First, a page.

Students bring tech pilots to life

With iPads and laptops in hand, dozens of Idaho secondary students helped lawmakers understand how schools are integrating technology in their classrooms.

McCall Donnelly Feb. 18 House Ed
McCall-Donnelly High School students demonstrate how iPads are transforming education on Tuesday at the Statehouse.

On Tuesday, students from McCall-Donnelly High School, Kuna Middle School and Middleton High School demonstrated how their schools are pilot testing different computing devices.

The 2013 Legislature provided $3 million for schools to participate in building-wide technology pilot programs. Last summer, the State Department of Education picked 11 schools (including the three represented Tuesday at the Statehouse) to split the money and begin the pilot programs.

Tuesday’s committee hearing was unlike any other education committee so far this year. Students were urged to take over the meeting – and they did in a big way:

  • McCall-Donnelly students passed out iPads for all committee members to use during the hearing. Then they offered an interactive presentation and asked lawmakers to connect to education applications the students used in the classroom. Lawmakers were asked to respond to multiple-choice questions and even use the device’s touch screen to draw doodles for students.
  • Kuna Principal Deb McGrath testified virtually via an online Google Hangout to stress how inexpensive Chromebooks have transformed education and offered more online opportunities to students whose families didn’t already own computing devices.
  • Middleton freshman Joah Hardy testified how laptops and cloud-based software allow more students to be engaged and prepare for living adult lives in the 21st century.

“The collaboration we can do with our teachers – all in real time – has opened up lots of possibilities,” Hardy said.

The McCall students’ presentation was the most interactive, which was hardly surprising because senior Brooke Thomas and other students helped write the school’s pilot grant application.

Thomas, whose father is the school’s principal, said the iPads have ushered in “a new generation of learning” that allows students to collaborate in real time while staying more engaged in discussions.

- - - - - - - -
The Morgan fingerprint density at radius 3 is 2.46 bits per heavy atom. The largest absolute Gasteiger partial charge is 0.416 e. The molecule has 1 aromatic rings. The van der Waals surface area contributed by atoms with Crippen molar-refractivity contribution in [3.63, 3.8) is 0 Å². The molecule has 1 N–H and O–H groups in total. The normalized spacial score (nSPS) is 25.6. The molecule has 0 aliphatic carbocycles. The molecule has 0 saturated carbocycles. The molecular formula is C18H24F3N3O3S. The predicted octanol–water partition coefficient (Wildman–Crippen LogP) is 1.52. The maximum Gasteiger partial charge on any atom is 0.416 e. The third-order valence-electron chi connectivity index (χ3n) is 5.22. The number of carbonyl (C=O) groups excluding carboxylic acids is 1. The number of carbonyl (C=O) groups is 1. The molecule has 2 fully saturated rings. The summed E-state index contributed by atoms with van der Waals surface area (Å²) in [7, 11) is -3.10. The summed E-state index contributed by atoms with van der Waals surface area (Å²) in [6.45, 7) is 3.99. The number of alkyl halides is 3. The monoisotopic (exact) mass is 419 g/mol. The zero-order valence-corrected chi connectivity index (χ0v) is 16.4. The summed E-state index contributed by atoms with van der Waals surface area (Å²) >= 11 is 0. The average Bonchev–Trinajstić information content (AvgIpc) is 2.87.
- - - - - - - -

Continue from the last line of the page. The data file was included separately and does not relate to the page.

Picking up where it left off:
She said students have taken ownership of the project – to the point that they are teaching the teachers how to use and update the devices. Thomas also lamented the voter repeal of Proposition 3, which would have put a laptop in the hands of every high school student and teacher.

“I felt, as a student, that adults were disconnected with how students wanted to learn,” Thomas said.

Students also identified a handful of concerns and barriers moving forward. McCall students testified that about 10 percent of the students’ devices have been broken this year – which was in line with expectations. Students and administrators from all three schools said that expanded broadband infrastructure will be necessary to support large-scale rollouts of wireless devices. They also praised the Idaho Education Network, which has been plagued by funding uncertainties that have come before the Legislature.

Committee Chairman Reed DeMordaunt, R-Eagle, said the presentations helped lawmakers visualize how students are able to use technology to accomplish their schoolwork.

“We don’t often get this opportunity,” DeMordaunt said. “We see the money go away, but we don’t often get to see the result of that.”

Tuesday afternoon, students offered interactive demonstrations to the Senate Education Committee.

Here are links to Kevin Richert’s in-depth stories on the state’s 11 technology pilot schools:


Clark Corbin

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